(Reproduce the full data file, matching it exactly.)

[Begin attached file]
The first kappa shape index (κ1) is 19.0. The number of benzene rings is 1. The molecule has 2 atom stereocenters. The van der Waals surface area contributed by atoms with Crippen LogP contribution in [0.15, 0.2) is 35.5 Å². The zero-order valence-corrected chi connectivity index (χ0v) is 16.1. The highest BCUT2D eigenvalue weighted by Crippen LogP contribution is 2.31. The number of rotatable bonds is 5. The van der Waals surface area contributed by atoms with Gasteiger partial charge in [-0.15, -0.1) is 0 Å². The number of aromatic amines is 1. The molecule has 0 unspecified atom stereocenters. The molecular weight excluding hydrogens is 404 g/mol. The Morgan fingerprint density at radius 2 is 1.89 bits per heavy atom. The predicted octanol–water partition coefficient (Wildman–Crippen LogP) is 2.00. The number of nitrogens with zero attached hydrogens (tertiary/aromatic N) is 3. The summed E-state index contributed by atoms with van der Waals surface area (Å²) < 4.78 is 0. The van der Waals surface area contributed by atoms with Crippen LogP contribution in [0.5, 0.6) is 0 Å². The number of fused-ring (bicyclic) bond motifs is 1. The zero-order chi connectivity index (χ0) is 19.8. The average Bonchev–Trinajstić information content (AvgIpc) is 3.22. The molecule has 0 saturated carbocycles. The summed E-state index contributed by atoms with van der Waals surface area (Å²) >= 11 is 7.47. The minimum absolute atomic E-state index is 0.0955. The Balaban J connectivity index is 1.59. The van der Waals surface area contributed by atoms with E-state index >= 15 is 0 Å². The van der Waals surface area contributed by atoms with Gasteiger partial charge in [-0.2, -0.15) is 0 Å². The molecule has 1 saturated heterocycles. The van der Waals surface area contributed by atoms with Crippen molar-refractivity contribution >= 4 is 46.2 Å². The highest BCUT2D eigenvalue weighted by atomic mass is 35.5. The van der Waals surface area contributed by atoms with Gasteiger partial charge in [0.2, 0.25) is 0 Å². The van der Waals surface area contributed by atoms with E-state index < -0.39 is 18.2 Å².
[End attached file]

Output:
The first kappa shape index (κ1) is 19.0. The number of benzene rings is 1. The molecule has 2 atom stereocenters. The van der Waals surface area contributed by atoms with Crippen LogP contribution in [0.15, 0.2) is 35.5 Å². The zero-order valence-corrected chi connectivity index (χ0v) is 16.1. The highest BCUT2D eigenvalue weighted by Crippen LogP contribution is 2.31. The number of rotatable bonds is 5. The van der Waals surface area contributed by atoms with Gasteiger partial charge in [-0.15, -0.1) is 0 Å². The number of aromatic amines is 1. The molecule has 0 unspecified atom stereocenters. The molecular weight excluding hydrogens is 404 g/mol. The Morgan fingerprint density at radius 2 is 1.89 bits per heavy atom. The predicted octanol–water partition coefficient (Wildman–Crippen LogP) is 2.00. The number of nitrogens with zero attached hydrogens (tertiary/aromatic N) is 3. The summed E-state index contributed by atoms with van der Waals surface area (Å²) < 4.78 is 0. The van der Waals surface area contributed by atoms with Crippen LogP contribution in [0.5, 0.6) is 0 Å². The number of fused-ring (bicyclic) bond motifs is 1. The zero-order chi connectivity index (χ0) is 19.8. The average Bonchev–Trinajstić information content (AvgIpc) is 3.22. The molecule has 0 saturated carbocycles. The summed E-state index contributed by atoms with van der Waals surface area (Å²) >= 11 is 7.47. The minimum absolute atomic E-state index is 0.0955. The Balaban J connectivity index is 1.59. The van der Waals surface area contributed by atoms with E-state index >= 15 is 0 Å². The van der Waals surface area contributed by atoms with Gasteiger partial charge in [-0.2, -0.15) is 0 Å². The molecule has 1 saturated heterocycles. The van der Waals surface area contributed by atoms with Crippen molar-refractivity contribution >= 4 is 46.2 Å². The highest BCUT2D eigenvalue weighted by atomic mass is 35.5. The van der Waals surface area contributed by atoms with Gasteiger partial charge in [0.2, 0.25) is 0 Å². The van der Waals surface area contributed by atoms with E-state index < -0.39 is 18.2 Å².